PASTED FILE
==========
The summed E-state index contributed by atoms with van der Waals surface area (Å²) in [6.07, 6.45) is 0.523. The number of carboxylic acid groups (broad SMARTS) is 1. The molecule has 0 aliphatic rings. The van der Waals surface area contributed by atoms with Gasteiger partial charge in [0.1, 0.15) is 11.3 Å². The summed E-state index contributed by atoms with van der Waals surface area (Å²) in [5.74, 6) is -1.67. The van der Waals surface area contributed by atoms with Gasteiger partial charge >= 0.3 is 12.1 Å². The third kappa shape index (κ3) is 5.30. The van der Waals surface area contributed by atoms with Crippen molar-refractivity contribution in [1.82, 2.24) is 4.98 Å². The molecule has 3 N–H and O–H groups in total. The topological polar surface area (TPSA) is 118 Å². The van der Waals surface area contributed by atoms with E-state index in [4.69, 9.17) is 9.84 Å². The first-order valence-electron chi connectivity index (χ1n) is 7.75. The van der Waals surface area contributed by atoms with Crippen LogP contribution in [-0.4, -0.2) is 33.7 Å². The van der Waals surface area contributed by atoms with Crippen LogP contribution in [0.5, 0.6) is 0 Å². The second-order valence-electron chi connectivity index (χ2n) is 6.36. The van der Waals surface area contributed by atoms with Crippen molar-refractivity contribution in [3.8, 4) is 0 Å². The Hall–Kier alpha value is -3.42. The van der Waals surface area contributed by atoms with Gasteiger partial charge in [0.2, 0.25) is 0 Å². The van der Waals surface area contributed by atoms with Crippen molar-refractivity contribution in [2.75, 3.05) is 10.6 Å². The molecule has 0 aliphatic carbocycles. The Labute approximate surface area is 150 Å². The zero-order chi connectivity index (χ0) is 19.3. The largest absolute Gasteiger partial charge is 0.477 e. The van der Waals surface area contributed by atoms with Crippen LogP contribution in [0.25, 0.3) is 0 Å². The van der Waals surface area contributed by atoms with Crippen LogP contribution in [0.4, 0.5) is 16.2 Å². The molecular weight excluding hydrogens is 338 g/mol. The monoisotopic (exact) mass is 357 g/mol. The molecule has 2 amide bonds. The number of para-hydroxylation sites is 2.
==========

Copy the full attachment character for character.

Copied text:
The summed E-state index contributed by atoms with van der Waals surface area (Å²) in [6.07, 6.45) is 0.523. The number of carboxylic acid groups (broad SMARTS) is 1. The molecule has 0 aliphatic rings. The van der Waals surface area contributed by atoms with Gasteiger partial charge in [0.1, 0.15) is 11.3 Å². The summed E-state index contributed by atoms with van der Waals surface area (Å²) in [5.74, 6) is -1.67. The van der Waals surface area contributed by atoms with Gasteiger partial charge >= 0.3 is 12.1 Å². The third kappa shape index (κ3) is 5.30. The van der Waals surface area contributed by atoms with Crippen molar-refractivity contribution in [1.82, 2.24) is 4.98 Å². The molecule has 3 N–H and O–H groups in total. The topological polar surface area (TPSA) is 118 Å². The van der Waals surface area contributed by atoms with E-state index in [4.69, 9.17) is 9.84 Å². The first-order valence-electron chi connectivity index (χ1n) is 7.75. The van der Waals surface area contributed by atoms with Crippen LogP contribution in [-0.4, -0.2) is 33.7 Å². The van der Waals surface area contributed by atoms with Crippen LogP contribution in [0.5, 0.6) is 0 Å². The second-order valence-electron chi connectivity index (χ2n) is 6.36. The van der Waals surface area contributed by atoms with Crippen molar-refractivity contribution in [3.8, 4) is 0 Å². The Hall–Kier alpha value is -3.42. The van der Waals surface area contributed by atoms with Gasteiger partial charge in [0.2, 0.25) is 0 Å². The van der Waals surface area contributed by atoms with Crippen molar-refractivity contribution in [2.75, 3.05) is 10.6 Å². The molecule has 0 aliphatic carbocycles. The Labute approximate surface area is 150 Å². The zero-order chi connectivity index (χ0) is 19.3. The largest absolute Gasteiger partial charge is 0.477 e. The van der Waals surface area contributed by atoms with Crippen LogP contribution in [0.25, 0.3) is 0 Å². The van der Waals surface area contributed by atoms with Crippen LogP contribution in [0.4, 0.5) is 16.2 Å². The molecular weight excluding hydrogens is 338 g/mol. The monoisotopic (exact) mass is 357 g/mol. The molecule has 2 amide bonds. The number of para-hydroxylation sites is 2.